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El Lugar del Grito: Residents of Dolores Hidalgo sit outside the front of the church from which Miguel Hidalgo y Costilla issued the Grito de Dolores in 1810, while a man in the courtyard rings the church's bells with the aid of a very long rope.

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On Zapatista Chic: British tourists turn down the offer of handmade scarves outside la Catedral de San Cristóbal de Las Casas. The city is a very popular tourist destination: elderly genteel types, interested in the cobble-stoned streets of the country's older colonial cities, brush shoulders with dreadlocked peaceniks who sits on the those same cobble-stoned streets smoking pot and playing acoustic guitar. Mostly comprising western, twenty-something anti-globalisation types, this latter group has primarily been drawn to the city by the romantic allure of Subcomandante Marcos and the Zapatistas, whose likenesses can be seen throughout the city's numerous souvenir stores, adorning tee-shirts and free-trade coffee mugs. Like that of Che, these images lose all meaning when they become commodities, the irony being that those who buy them are usually also seeking to bring about the end of global capitalism.

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The Prophet Remembered: A bust of Lev Davidovich Bronstein—better known to the world as Leon Trotsky—sits in the the Museo Casa de León Trotsky in the Coyacán district of Ciudad de México. Exiled from the Soviet Union in 1929, Trotsky settled in Mexico in 1937. After living with Diego Rivera and Frida Kahlo in the famous Casa Azur for several years—the house is now the stunning Museo Frida Kahlo—Trotsky moved to his compound on Avenida Viena in 1939, where he was murdered with an ice axe in his study the following year. The house is now the site of the museum.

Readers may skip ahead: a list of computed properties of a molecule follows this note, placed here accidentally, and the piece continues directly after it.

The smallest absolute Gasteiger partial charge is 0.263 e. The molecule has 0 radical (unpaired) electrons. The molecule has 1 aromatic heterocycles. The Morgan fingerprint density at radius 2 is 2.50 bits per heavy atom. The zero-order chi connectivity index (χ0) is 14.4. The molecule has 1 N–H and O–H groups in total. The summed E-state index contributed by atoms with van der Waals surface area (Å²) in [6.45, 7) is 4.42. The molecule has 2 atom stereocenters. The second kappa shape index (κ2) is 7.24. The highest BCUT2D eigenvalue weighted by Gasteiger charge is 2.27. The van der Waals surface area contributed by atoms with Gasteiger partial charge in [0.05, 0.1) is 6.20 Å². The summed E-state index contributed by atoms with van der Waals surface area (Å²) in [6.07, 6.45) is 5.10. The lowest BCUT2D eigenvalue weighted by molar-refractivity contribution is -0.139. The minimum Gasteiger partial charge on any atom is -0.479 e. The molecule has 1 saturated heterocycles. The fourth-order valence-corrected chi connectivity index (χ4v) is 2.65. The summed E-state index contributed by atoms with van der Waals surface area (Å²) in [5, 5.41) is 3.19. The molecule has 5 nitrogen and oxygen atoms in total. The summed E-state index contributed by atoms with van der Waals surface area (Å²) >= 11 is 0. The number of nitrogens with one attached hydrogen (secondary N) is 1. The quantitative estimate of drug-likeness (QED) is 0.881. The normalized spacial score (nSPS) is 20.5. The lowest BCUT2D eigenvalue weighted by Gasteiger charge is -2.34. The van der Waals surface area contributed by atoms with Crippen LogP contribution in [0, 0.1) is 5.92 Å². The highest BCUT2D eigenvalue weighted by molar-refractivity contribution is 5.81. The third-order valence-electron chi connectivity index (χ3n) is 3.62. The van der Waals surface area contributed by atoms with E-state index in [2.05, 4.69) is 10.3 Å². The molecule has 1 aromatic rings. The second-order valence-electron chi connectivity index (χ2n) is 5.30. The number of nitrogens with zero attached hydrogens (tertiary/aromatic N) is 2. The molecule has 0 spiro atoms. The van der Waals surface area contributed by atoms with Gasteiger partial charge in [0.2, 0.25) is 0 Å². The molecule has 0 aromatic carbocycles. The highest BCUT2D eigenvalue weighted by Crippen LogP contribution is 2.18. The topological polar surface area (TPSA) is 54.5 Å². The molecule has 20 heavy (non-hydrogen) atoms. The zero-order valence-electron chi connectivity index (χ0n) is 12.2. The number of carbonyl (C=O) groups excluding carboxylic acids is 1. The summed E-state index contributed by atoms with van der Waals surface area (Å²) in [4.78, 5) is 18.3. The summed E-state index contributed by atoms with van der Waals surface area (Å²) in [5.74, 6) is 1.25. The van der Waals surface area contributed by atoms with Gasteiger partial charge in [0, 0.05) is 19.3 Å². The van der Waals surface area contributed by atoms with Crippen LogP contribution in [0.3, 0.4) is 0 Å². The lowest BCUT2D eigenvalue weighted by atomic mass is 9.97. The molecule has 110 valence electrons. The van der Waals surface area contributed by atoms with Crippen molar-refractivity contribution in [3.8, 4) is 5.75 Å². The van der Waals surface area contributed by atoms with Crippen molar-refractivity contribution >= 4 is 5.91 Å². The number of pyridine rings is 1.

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As Hard As the Soviet Hammer and as Bent as the Sickle that Crosses It: A tourist photographs Trotsky's mausoleum. The ashes of both revolutionary and his wife, Natalia Sedova, are buried in the compound's garden, which the former considered his pride and joy: in between writing numerous books, including his autobiography, Trotsky excelled at growing vegetables and raising animals on the property. "Ideas that enter the mind under fire remain there securely and forever."